Zimmermann subsequently suggested during his examination of Mendoza
that the NCIS told Mendoza his citizenship was at stake if he didn’t
cooperate. In any event it was a hollow threat. In most jurisdictions
the court will call that type of behavior coercion.
"60 Minutes" outtakes
The long anticipated outtakes from a 2007 “60 Minutes” broadcast
went a long way toward humanizing the young Marine who was the subject
of Scott Pelley’s interview. It would serve better as a primer for
budding television producers than an indictment of Wuterich. It is
hard to understand why the government spent three years and much
taxpayer money obtaining it. (Read a transcript of the aired "60
The panel got to see three hours of how TV producers and directors
reshoot the same questions over and over while they take tight shots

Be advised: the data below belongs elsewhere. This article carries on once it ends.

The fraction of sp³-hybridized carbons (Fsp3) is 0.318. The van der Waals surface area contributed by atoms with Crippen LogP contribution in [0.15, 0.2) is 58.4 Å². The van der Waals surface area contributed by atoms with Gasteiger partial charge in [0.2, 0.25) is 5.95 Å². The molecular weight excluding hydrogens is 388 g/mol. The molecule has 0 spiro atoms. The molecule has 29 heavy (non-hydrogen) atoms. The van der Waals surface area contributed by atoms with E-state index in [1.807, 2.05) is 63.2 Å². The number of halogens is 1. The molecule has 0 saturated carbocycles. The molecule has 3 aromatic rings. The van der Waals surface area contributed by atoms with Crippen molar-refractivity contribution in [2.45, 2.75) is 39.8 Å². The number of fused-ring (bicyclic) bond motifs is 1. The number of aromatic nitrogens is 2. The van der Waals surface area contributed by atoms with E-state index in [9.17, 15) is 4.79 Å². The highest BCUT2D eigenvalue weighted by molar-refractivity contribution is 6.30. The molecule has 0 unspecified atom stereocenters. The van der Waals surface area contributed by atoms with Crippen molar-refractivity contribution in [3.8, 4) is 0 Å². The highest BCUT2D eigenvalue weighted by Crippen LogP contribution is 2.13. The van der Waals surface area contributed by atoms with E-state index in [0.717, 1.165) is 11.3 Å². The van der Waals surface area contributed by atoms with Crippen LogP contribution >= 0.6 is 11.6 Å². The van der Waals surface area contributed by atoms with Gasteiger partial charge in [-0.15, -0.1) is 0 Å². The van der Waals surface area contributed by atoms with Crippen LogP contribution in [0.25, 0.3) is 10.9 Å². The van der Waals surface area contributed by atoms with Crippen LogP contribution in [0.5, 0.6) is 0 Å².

and wide shots and stick little pieces of paper on a Google map to
show where it all happened. Through it all Wuterich maintains an even
string, even when Pelley calls him a murderer. Perhaps that is where
the prosecutors got the idea to make the Marines who testified do the
same thing on a blown up Goggle map inside the courtroom.
Monday the government brings two Naval Criminal Investigation
Service crime scene reconstructionists to the stand. At least they
won’t get shot at while they are testifying. At Haditha in 2006 an
investigation team with one male and two female agents had to retreat
in disorder after the Marines securing them found an IED near the
alleged death houses. Another time they had to cut short their
interrogations of the surviving victims when local insurgents starting
shooting at them. Nobody seems to like them. Perhaps that is why the
NCIS always seemed so testy when they were abusing the Marines under
the Haditha Dam.